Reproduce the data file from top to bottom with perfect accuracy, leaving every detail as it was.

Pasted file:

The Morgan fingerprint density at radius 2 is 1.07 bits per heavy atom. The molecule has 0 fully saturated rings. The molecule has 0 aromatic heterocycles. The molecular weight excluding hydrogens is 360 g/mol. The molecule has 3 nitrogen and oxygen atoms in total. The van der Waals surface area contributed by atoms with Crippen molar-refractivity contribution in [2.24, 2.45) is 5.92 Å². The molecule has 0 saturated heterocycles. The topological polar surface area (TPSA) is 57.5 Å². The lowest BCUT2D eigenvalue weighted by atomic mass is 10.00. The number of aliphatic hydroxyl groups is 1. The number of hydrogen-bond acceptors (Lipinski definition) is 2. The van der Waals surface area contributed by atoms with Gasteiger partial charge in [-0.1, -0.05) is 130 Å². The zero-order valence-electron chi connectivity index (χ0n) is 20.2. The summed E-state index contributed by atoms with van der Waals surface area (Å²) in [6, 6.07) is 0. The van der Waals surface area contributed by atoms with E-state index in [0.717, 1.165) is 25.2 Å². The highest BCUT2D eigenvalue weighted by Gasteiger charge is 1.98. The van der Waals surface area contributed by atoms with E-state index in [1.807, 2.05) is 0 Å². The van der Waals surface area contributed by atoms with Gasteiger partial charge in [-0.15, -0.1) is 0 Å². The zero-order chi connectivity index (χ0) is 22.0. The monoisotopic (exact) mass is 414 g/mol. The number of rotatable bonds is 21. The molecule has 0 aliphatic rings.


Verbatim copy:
The Morgan fingerprint density at radius 2 is 1.07 bits per heavy atom. The molecule has 0 fully saturated rings. The molecule has 0 aromatic heterocycles. The molecular weight excluding hydrogens is 360 g/mol. The molecule has 3 nitrogen and oxygen atoms in total. The van der Waals surface area contributed by atoms with Crippen molar-refractivity contribution in [2.24, 2.45) is 5.92 Å². The molecule has 0 saturated heterocycles. The topological polar surface area (TPSA) is 57.5 Å². The lowest BCUT2D eigenvalue weighted by atomic mass is 10.00. The number of aliphatic hydroxyl groups is 1. The number of hydrogen-bond acceptors (Lipinski definition) is 2. The van der Waals surface area contributed by atoms with Gasteiger partial charge in [-0.1, -0.05) is 130 Å². The zero-order valence-electron chi connectivity index (χ0n) is 20.2. The summed E-state index contributed by atoms with van der Waals surface area (Å²) in [6, 6.07) is 0. The van der Waals surface area contributed by atoms with E-state index in [0.717, 1.165) is 25.2 Å². The highest BCUT2D eigenvalue weighted by Gasteiger charge is 1.98. The van der Waals surface area contributed by atoms with E-state index in [1.807, 2.05) is 0 Å². The van der Waals surface area contributed by atoms with Gasteiger partial charge in [-0.15, -0.1) is 0 Å². The zero-order chi connectivity index (χ0) is 22.0. The monoisotopic (exact) mass is 414 g/mol. The number of rotatable bonds is 21. The molecule has 0 aliphatic rings.